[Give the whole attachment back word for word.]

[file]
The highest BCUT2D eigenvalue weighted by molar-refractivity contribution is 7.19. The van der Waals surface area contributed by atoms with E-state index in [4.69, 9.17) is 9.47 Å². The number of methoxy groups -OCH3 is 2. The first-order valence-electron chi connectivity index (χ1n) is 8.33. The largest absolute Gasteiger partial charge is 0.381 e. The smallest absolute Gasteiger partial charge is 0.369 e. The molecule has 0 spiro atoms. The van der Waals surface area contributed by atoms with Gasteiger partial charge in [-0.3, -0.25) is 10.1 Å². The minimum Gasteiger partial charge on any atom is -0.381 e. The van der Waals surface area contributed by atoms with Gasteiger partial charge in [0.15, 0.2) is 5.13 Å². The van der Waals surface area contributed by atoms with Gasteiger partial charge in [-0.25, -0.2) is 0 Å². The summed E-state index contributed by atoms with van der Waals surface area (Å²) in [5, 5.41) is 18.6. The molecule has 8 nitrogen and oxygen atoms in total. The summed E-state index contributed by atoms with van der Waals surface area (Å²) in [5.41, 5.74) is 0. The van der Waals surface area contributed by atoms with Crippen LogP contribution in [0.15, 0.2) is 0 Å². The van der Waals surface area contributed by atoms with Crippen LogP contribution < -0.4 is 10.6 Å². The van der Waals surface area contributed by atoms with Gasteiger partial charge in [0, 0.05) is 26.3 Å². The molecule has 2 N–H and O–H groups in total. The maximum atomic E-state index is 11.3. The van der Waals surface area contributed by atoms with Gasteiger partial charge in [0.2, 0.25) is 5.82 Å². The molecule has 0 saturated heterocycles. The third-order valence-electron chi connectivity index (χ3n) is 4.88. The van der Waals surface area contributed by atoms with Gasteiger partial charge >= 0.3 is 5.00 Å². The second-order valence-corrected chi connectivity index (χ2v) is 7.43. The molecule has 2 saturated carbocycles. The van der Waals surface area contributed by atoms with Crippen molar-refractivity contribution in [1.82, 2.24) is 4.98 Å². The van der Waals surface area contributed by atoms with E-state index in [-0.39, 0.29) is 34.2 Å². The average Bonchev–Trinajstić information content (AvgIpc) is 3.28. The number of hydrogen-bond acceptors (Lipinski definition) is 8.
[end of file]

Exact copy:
The highest BCUT2D eigenvalue weighted by molar-refractivity contribution is 7.19. The van der Waals surface area contributed by atoms with E-state index in [4.69, 9.17) is 9.47 Å². The number of methoxy groups -OCH3 is 2. The first-order valence-electron chi connectivity index (χ1n) is 8.33. The largest absolute Gasteiger partial charge is 0.381 e. The smallest absolute Gasteiger partial charge is 0.369 e. The molecule has 0 spiro atoms. The van der Waals surface area contributed by atoms with Gasteiger partial charge in [-0.3, -0.25) is 10.1 Å². The minimum Gasteiger partial charge on any atom is -0.381 e. The van der Waals surface area contributed by atoms with Gasteiger partial charge in [0.15, 0.2) is 5.13 Å². The van der Waals surface area contributed by atoms with Gasteiger partial charge in [-0.25, -0.2) is 0 Å². The summed E-state index contributed by atoms with van der Waals surface area (Å²) in [5, 5.41) is 18.6. The molecule has 8 nitrogen and oxygen atoms in total. The summed E-state index contributed by atoms with van der Waals surface area (Å²) in [5.41, 5.74) is 0. The van der Waals surface area contributed by atoms with Crippen LogP contribution in [0.15, 0.2) is 0 Å². The van der Waals surface area contributed by atoms with Crippen LogP contribution < -0.4 is 10.6 Å². The van der Waals surface area contributed by atoms with Gasteiger partial charge in [0, 0.05) is 26.3 Å². The molecule has 2 N–H and O–H groups in total. The maximum atomic E-state index is 11.3. The van der Waals surface area contributed by atoms with Gasteiger partial charge in [0.2, 0.25) is 5.82 Å². The molecule has 0 saturated heterocycles. The third-order valence-electron chi connectivity index (χ3n) is 4.88. The van der Waals surface area contributed by atoms with Gasteiger partial charge >= 0.3 is 5.00 Å². The second-order valence-corrected chi connectivity index (χ2v) is 7.43. The molecule has 2 saturated carbocycles. The van der Waals surface area contributed by atoms with Crippen molar-refractivity contribution in [1.82, 2.24) is 4.98 Å². The van der Waals surface area contributed by atoms with E-state index in [-0.39, 0.29) is 34.2 Å². The average Bonchev–Trinajstić information content (AvgIpc) is 3.28. The number of hydrogen-bond acceptors (Lipinski definition) is 8.